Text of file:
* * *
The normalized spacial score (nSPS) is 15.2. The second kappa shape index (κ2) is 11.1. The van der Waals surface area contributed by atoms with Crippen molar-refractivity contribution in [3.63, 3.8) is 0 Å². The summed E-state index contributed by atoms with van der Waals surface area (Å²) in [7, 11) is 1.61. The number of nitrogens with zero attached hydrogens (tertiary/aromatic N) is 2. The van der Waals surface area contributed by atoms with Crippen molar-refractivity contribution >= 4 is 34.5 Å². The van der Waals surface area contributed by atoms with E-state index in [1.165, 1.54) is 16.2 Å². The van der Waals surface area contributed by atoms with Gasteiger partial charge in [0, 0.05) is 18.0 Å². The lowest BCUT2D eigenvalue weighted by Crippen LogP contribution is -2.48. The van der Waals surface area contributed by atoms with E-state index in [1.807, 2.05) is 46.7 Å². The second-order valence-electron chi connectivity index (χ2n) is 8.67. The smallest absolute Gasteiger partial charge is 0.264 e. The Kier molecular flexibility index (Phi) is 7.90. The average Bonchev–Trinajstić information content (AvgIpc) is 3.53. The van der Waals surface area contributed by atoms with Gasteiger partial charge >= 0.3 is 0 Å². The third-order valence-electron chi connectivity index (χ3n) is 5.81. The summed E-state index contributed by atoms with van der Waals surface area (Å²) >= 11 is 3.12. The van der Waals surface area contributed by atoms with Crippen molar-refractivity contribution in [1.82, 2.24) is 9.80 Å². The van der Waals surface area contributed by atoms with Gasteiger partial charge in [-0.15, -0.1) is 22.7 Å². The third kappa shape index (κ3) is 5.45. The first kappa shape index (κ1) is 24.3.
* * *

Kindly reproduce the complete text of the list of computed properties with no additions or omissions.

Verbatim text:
The normalized spacial score (nSPS) is 15.2. The second kappa shape index (κ2) is 11.1. The van der Waals surface area contributed by atoms with Crippen molar-refractivity contribution in [3.63, 3.8) is 0 Å². The summed E-state index contributed by atoms with van der Waals surface area (Å²) in [7, 11) is 1.61. The number of nitrogens with zero attached hydrogens (tertiary/aromatic N) is 2. The van der Waals surface area contributed by atoms with Crippen molar-refractivity contribution >= 4 is 34.5 Å². The van der Waals surface area contributed by atoms with E-state index in [1.165, 1.54) is 16.2 Å². The van der Waals surface area contributed by atoms with Gasteiger partial charge in [0, 0.05) is 18.0 Å². The lowest BCUT2D eigenvalue weighted by Crippen LogP contribution is -2.48. The van der Waals surface area contributed by atoms with E-state index in [1.807, 2.05) is 46.7 Å². The second-order valence-electron chi connectivity index (χ2n) is 8.67. The smallest absolute Gasteiger partial charge is 0.264 e. The Kier molecular flexibility index (Phi) is 7.90. The average Bonchev–Trinajstić information content (AvgIpc) is 3.53. The van der Waals surface area contributed by atoms with Gasteiger partial charge >= 0.3 is 0 Å². The third-order valence-electron chi connectivity index (χ3n) is 5.81. The summed E-state index contributed by atoms with van der Waals surface area (Å²) >= 11 is 3.12. The van der Waals surface area contributed by atoms with Crippen molar-refractivity contribution in [1.82, 2.24) is 9.80 Å². The van der Waals surface area contributed by atoms with Gasteiger partial charge in [-0.15, -0.1) is 22.7 Å². The third kappa shape index (κ3) is 5.45. The first kappa shape index (κ1) is 24.3.